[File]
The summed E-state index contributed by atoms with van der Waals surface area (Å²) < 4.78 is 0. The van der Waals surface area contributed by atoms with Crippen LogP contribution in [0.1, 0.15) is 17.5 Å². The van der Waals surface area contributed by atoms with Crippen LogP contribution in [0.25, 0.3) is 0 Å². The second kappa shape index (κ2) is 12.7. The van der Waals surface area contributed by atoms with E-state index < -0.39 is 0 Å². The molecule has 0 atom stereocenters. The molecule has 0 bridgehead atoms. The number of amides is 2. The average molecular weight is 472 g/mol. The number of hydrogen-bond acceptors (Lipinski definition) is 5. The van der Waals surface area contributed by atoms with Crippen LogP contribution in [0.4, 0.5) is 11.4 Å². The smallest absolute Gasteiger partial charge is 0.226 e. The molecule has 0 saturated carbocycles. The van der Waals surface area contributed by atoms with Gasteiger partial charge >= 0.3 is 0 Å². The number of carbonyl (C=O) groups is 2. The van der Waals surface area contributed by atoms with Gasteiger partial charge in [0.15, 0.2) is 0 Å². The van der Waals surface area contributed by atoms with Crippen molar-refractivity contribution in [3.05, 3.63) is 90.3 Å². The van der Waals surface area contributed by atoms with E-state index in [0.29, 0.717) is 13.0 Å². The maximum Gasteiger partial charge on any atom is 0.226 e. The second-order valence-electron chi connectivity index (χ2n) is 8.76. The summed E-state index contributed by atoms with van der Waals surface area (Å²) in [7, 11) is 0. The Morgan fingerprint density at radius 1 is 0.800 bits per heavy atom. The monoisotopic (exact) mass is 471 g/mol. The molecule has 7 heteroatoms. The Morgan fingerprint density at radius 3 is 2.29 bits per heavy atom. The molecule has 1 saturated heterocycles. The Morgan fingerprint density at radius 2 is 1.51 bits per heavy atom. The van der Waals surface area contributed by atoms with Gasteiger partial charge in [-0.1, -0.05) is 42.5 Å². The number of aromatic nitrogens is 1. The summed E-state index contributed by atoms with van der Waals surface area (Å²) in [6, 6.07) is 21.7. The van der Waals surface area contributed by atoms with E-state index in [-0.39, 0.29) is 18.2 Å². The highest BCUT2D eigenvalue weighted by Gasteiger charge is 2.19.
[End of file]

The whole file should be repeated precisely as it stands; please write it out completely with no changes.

The summed E-state index contributed by atoms with van der Waals surface area (Å²) < 4.78 is 0. The van der Waals surface area contributed by atoms with Crippen LogP contribution in [0.1, 0.15) is 17.5 Å². The van der Waals surface area contributed by atoms with Crippen LogP contribution in [0.25, 0.3) is 0 Å². The second kappa shape index (κ2) is 12.7. The van der Waals surface area contributed by atoms with E-state index < -0.39 is 0 Å². The molecule has 0 atom stereocenters. The molecule has 0 bridgehead atoms. The number of amides is 2. The average molecular weight is 472 g/mol. The number of hydrogen-bond acceptors (Lipinski definition) is 5. The van der Waals surface area contributed by atoms with Crippen LogP contribution in [0.4, 0.5) is 11.4 Å². The smallest absolute Gasteiger partial charge is 0.226 e. The molecule has 0 saturated carbocycles. The van der Waals surface area contributed by atoms with Gasteiger partial charge >= 0.3 is 0 Å². The number of carbonyl (C=O) groups is 2. The van der Waals surface area contributed by atoms with Gasteiger partial charge in [0.15, 0.2) is 0 Å². The van der Waals surface area contributed by atoms with Crippen molar-refractivity contribution in [3.05, 3.63) is 90.3 Å². The van der Waals surface area contributed by atoms with E-state index in [0.29, 0.717) is 13.0 Å². The maximum Gasteiger partial charge on any atom is 0.226 e. The second-order valence-electron chi connectivity index (χ2n) is 8.76. The summed E-state index contributed by atoms with van der Waals surface area (Å²) in [7, 11) is 0. The Morgan fingerprint density at radius 1 is 0.800 bits per heavy atom. The monoisotopic (exact) mass is 471 g/mol. The molecule has 7 heteroatoms. The Morgan fingerprint density at radius 3 is 2.29 bits per heavy atom. The molecule has 1 saturated heterocycles. The Morgan fingerprint density at radius 2 is 1.51 bits per heavy atom. The van der Waals surface area contributed by atoms with Gasteiger partial charge in [-0.1, -0.05) is 42.5 Å². The number of aromatic nitrogens is 1. The summed E-state index contributed by atoms with van der Waals surface area (Å²) in [6, 6.07) is 21.7. The van der Waals surface area contributed by atoms with E-state index in [-0.39, 0.29) is 18.2 Å². The highest BCUT2D eigenvalue weighted by Gasteiger charge is 2.19.